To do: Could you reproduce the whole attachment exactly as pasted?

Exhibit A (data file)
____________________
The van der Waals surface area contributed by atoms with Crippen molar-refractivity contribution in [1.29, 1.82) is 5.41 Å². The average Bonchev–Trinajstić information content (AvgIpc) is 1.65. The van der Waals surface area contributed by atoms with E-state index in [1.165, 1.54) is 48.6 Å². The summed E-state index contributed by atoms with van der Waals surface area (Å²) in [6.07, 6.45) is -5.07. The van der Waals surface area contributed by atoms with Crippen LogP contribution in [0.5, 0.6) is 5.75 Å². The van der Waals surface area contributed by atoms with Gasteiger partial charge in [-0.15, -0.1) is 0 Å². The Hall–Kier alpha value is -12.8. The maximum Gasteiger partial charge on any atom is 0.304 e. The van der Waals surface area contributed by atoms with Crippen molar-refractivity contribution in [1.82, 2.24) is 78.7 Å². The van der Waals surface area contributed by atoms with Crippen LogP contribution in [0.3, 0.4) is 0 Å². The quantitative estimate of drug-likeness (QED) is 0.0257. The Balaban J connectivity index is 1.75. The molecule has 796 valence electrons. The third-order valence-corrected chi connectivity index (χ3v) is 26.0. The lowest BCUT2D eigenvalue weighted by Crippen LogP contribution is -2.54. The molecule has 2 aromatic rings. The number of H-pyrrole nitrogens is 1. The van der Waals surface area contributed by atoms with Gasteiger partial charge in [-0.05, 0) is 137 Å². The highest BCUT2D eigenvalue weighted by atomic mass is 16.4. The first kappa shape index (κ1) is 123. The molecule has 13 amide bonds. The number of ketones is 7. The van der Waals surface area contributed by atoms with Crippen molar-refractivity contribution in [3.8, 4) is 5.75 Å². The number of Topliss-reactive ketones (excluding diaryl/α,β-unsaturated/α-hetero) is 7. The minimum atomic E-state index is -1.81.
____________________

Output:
The van der Waals surface area contributed by atoms with Crippen molar-refractivity contribution in [1.29, 1.82) is 5.41 Å². The average Bonchev–Trinajstić information content (AvgIpc) is 1.65. The van der Waals surface area contributed by atoms with E-state index in [1.165, 1.54) is 48.6 Å². The summed E-state index contributed by atoms with van der Waals surface area (Å²) in [6.07, 6.45) is -5.07. The van der Waals surface area contributed by atoms with Crippen LogP contribution in [0.5, 0.6) is 5.75 Å². The van der Waals surface area contributed by atoms with Gasteiger partial charge in [-0.15, -0.1) is 0 Å². The Hall–Kier alpha value is -12.8. The maximum Gasteiger partial charge on any atom is 0.304 e. The van der Waals surface area contributed by atoms with Crippen molar-refractivity contribution in [1.82, 2.24) is 78.7 Å². The van der Waals surface area contributed by atoms with Crippen LogP contribution in [0.3, 0.4) is 0 Å². The quantitative estimate of drug-likeness (QED) is 0.0257. The Balaban J connectivity index is 1.75. The molecule has 796 valence electrons. The third-order valence-corrected chi connectivity index (χ3v) is 26.0. The lowest BCUT2D eigenvalue weighted by Crippen LogP contribution is -2.54. The molecule has 2 aromatic rings. The number of H-pyrrole nitrogens is 1. The van der Waals surface area contributed by atoms with Gasteiger partial charge in [-0.05, 0) is 137 Å². The highest BCUT2D eigenvalue weighted by atomic mass is 16.4. The first kappa shape index (κ1) is 123. The molecule has 13 amide bonds. The number of ketones is 7. The van der Waals surface area contributed by atoms with Crippen molar-refractivity contribution in [3.8, 4) is 5.75 Å². The number of Topliss-reactive ketones (excluding diaryl/α,β-unsaturated/α-hetero) is 7. The minimum atomic E-state index is -1.81.